The main reason one should go to graduate school is to do research. To earn a PhD you must have advanced the state of your field. In fact, your PhD defense is all about convincing the guardians of the frontier that the frontier has been moved. That being said, I have a personal goal of improving myself as well. I’m surrounded my brilliant professors and peers and it would be downright stupid if I didn’t take this chance to learn from experts in their fields.
While I want to improve as a computer science researcher I also want to improve as a developer. For me, the fact that we must take our beautiful algorithms, logics and abstractions and express them in terms understandable to a dumb machine is not something to be despised. In fact, I consider it a pleasant challenge and a source of infinite creative joy. I would like my job a lot less if it didn’t involve a significant amount of programming. That being said, how exactly do we level up as a developer? In fact, what does leveling up even mean for a developer?
For the last few months (years?) I’ve been a growing fan of the idea of deliberate practice – the idea that the best way to improve is to take well-defined measurable steps towards getting better where at each step you get feedback as to what you did wrong and how you can do it better the next time. Deliberate practice has been applied by athletes and writers, can we apply it to programmers? In particular, can we come up with something more detailed than “Read code. Write code. Repeat”? Luckily for all of us, Jason Rudolph took some steps on that path a few months ago.
Remember that deliberate practice requires that we have a list of well-defined, actionable goals on our path to excellence. We must know clearly what the goals are and also be able to unambiguously tell if we’ve achieved them or not. Jason came up with a list of simple yes/no goals that will exercise your programming muscles. What I love about Jason’s list is that it combines a lot of what it means to be a good developer. There are goals for learning tools of the trade (different languages, environments and frameworks), goals for learning core concepts (different paradigms and parts of the software stack) and social goals (open source and community involvement). There are a lot of things on the list, but then again, computer technology is a vast field.
Jason’s list is also necessarily incomplete. I’d argue that it’s practically impossible for one man to know all about the computer technology field today. But the good thing is that we have the technology and the community to take one man’s starting point and extend it for our own purposes. Jason’s list is available as a gist on Github and has already been forked many times by people who are using it as their own deliberate practice guidelines. I have my own fork where I’ve fleshed out sections on uncommon programming languages and more theoretical learning goals.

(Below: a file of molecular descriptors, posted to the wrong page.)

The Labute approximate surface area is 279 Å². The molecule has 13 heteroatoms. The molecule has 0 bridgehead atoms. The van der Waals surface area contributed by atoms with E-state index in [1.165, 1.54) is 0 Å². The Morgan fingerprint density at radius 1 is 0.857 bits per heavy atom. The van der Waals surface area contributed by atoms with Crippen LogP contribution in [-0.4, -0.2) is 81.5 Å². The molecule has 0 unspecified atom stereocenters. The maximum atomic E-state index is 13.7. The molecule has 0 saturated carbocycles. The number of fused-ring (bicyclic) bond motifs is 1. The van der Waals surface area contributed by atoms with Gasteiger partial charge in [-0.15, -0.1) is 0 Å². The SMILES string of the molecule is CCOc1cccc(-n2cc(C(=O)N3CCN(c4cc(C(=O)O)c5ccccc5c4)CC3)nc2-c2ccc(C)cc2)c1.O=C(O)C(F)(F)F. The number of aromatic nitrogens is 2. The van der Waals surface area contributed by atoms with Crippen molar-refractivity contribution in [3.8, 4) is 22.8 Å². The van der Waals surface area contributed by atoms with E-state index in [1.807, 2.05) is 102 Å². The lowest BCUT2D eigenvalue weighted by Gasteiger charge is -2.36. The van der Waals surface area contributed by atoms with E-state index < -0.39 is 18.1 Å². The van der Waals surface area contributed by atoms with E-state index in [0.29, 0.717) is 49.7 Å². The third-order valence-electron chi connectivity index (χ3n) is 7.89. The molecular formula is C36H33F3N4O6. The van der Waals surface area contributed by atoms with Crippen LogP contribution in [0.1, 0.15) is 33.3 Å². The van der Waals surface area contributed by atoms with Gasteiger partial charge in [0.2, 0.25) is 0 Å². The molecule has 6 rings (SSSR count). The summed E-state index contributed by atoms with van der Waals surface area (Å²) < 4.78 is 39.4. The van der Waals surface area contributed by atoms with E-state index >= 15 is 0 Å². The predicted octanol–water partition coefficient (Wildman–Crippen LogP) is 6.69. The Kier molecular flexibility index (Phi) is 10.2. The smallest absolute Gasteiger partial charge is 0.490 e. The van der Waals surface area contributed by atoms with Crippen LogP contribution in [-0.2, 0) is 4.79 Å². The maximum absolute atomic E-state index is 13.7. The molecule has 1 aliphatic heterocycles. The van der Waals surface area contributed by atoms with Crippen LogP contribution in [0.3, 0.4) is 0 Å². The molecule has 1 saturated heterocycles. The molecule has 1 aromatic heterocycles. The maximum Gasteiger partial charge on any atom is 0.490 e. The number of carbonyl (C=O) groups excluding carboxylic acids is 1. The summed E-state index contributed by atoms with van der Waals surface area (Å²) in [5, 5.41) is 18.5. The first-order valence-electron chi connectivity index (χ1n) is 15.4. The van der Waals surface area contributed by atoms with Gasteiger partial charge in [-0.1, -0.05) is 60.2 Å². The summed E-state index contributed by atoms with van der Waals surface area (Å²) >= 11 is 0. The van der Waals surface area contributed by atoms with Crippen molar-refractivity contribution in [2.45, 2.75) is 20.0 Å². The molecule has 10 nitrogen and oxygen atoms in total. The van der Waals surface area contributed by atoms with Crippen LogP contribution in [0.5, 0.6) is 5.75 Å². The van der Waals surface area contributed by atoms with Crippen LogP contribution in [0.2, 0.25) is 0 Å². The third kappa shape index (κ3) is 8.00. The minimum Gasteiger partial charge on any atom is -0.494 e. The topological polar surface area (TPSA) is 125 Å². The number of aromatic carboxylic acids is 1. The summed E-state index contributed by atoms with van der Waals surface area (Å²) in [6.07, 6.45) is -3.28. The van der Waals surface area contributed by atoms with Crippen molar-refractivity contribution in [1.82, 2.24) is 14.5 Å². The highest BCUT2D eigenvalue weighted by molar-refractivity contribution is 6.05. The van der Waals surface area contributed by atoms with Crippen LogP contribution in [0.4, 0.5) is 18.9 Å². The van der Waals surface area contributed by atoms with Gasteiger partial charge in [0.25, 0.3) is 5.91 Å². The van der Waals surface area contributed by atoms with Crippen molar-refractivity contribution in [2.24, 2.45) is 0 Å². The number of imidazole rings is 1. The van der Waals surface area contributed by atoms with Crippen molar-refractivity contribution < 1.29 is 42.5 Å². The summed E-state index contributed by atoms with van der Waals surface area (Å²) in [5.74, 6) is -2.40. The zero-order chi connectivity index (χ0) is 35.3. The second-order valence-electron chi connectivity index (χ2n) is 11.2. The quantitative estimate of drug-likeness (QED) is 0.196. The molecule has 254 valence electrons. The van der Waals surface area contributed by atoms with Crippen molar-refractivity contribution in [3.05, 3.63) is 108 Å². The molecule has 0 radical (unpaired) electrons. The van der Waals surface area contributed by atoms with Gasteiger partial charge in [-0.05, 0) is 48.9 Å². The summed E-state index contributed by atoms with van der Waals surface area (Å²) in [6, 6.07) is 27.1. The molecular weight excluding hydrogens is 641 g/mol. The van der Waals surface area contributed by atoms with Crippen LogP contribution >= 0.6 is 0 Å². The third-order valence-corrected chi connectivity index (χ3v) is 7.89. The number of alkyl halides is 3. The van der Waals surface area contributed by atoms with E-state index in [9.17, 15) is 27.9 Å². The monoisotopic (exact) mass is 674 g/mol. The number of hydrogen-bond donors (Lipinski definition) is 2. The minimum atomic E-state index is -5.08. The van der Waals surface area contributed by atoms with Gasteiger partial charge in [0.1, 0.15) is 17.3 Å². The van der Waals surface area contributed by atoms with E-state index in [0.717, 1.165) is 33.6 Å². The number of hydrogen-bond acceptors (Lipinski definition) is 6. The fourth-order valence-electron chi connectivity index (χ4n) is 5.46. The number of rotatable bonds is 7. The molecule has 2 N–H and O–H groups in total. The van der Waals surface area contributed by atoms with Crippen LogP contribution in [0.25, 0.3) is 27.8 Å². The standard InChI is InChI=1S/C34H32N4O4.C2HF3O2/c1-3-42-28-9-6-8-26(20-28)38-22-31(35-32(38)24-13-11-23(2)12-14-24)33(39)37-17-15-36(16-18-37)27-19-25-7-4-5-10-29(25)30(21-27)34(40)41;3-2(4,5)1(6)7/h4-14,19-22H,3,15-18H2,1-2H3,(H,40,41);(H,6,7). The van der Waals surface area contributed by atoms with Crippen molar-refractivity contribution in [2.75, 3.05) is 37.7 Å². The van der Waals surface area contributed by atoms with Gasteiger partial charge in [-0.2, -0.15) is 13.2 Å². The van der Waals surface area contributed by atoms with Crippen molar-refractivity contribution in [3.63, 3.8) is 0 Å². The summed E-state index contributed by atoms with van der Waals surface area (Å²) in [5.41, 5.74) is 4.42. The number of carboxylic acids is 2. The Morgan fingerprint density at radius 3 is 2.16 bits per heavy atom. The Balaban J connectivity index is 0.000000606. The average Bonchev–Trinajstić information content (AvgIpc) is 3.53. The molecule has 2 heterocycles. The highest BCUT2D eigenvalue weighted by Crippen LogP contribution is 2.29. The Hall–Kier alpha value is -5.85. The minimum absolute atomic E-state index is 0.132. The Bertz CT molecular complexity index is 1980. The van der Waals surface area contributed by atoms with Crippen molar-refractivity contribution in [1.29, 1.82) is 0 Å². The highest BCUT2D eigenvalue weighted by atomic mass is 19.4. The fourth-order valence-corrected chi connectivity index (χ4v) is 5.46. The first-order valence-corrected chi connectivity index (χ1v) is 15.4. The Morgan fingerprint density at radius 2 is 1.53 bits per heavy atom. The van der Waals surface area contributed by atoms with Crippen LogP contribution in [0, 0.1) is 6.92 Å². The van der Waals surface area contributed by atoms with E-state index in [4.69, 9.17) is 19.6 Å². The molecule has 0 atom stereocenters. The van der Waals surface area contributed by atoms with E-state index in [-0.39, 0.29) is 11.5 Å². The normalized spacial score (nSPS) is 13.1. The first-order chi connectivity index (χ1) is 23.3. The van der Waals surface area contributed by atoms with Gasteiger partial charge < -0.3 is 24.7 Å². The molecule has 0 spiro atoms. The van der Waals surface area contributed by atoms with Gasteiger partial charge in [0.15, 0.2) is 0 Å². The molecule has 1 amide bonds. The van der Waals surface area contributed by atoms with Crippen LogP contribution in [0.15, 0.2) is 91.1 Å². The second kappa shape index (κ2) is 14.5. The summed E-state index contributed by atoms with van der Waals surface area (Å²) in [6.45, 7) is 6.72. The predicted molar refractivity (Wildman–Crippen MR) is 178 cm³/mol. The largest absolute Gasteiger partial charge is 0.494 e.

It might be a bit naive to think that just going through a list of programming challenges will make you level up. However, I think the list is a good head fake. The point isn’t really to go and do everything on the list. The point is everything that comes as a side-effect of completing the list. You’ll definitely put in a few thousand hours and churn out thousands of lines of code in a variety of different languages and environments. You’ll expand your mind by learning about programming styles and tools that you would have missed out on otherwise. As you encounter problems you’ll have to ask around on forums, mailing lists and IRC for help. This is important because deliberate practice is useless if you’re practicing the wrong things. In the absence of programming coaches, the global communities of programmers are your best bet to find mentors and guides. If you release your code to the world you’ll gain some street cred, get valuable feedback and maybe even provide something of lasting value to fellow developers. If you follow through on the social and community goals you’ll gain non-programming, but useful skills and meet a lot more people who can point in new and interesting directions. You’ll discover interesting new problems and come up with applications and solutions you might never have thought about otherwise. Maybe, just maybe, you’ll learn enough to level up as a programmer.
As a parting note, let’s all keep in mind that this will not be easy. It will take time and effort. I’m in graduate school so I might be able to make it part of my day job to do some of these things. But a lot of it will have to happen on my own time and energy, when I could be exploring Ithaca’s gorges or watching infinite Star Trek episodes on Netflix. This is even more true for people who have legitimate day jobs and families. We all need to come up with our own reasons for why we want to invest all this time and effort in deliberate practice. But one thing I keep telling myself is that the time will pass anyway and my energy will be spent somehow. I would rather spend it on writing my own operating system than on Star Trek reruns (no matter how much I love Star Trek).